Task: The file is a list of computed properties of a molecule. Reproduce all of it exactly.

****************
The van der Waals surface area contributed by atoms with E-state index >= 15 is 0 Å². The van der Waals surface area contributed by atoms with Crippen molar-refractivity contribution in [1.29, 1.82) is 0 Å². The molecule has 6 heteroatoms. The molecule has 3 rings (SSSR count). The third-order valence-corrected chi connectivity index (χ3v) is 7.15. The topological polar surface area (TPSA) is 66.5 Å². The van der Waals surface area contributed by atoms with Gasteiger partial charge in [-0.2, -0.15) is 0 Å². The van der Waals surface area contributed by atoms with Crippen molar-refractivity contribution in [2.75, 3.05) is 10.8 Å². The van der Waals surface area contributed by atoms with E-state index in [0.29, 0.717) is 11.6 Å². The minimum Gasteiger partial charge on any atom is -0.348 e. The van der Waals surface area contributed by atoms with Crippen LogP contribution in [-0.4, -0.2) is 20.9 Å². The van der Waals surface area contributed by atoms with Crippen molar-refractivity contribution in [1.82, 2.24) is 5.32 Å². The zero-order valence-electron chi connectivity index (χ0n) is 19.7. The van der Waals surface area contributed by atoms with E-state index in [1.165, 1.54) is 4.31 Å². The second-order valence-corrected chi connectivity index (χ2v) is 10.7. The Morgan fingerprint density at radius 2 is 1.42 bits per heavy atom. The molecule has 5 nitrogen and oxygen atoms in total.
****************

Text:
The van der Waals surface area contributed by atoms with E-state index >= 15 is 0 Å². The van der Waals surface area contributed by atoms with Crippen molar-refractivity contribution in [1.29, 1.82) is 0 Å². The molecule has 6 heteroatoms. The molecule has 3 rings (SSSR count). The third-order valence-corrected chi connectivity index (χ3v) is 7.15. The topological polar surface area (TPSA) is 66.5 Å². The van der Waals surface area contributed by atoms with Gasteiger partial charge in [-0.2, -0.15) is 0 Å². The van der Waals surface area contributed by atoms with Crippen molar-refractivity contribution in [2.75, 3.05) is 10.8 Å². The van der Waals surface area contributed by atoms with E-state index in [0.29, 0.717) is 11.6 Å². The minimum Gasteiger partial charge on any atom is -0.348 e. The van der Waals surface area contributed by atoms with Crippen LogP contribution in [-0.4, -0.2) is 20.9 Å². The van der Waals surface area contributed by atoms with Crippen molar-refractivity contribution in [1.82, 2.24) is 5.32 Å². The zero-order valence-electron chi connectivity index (χ0n) is 19.7. The van der Waals surface area contributed by atoms with E-state index in [1.165, 1.54) is 4.31 Å². The second-order valence-corrected chi connectivity index (χ2v) is 10.7. The Morgan fingerprint density at radius 2 is 1.42 bits per heavy atom. The molecule has 5 nitrogen and oxygen atoms in total.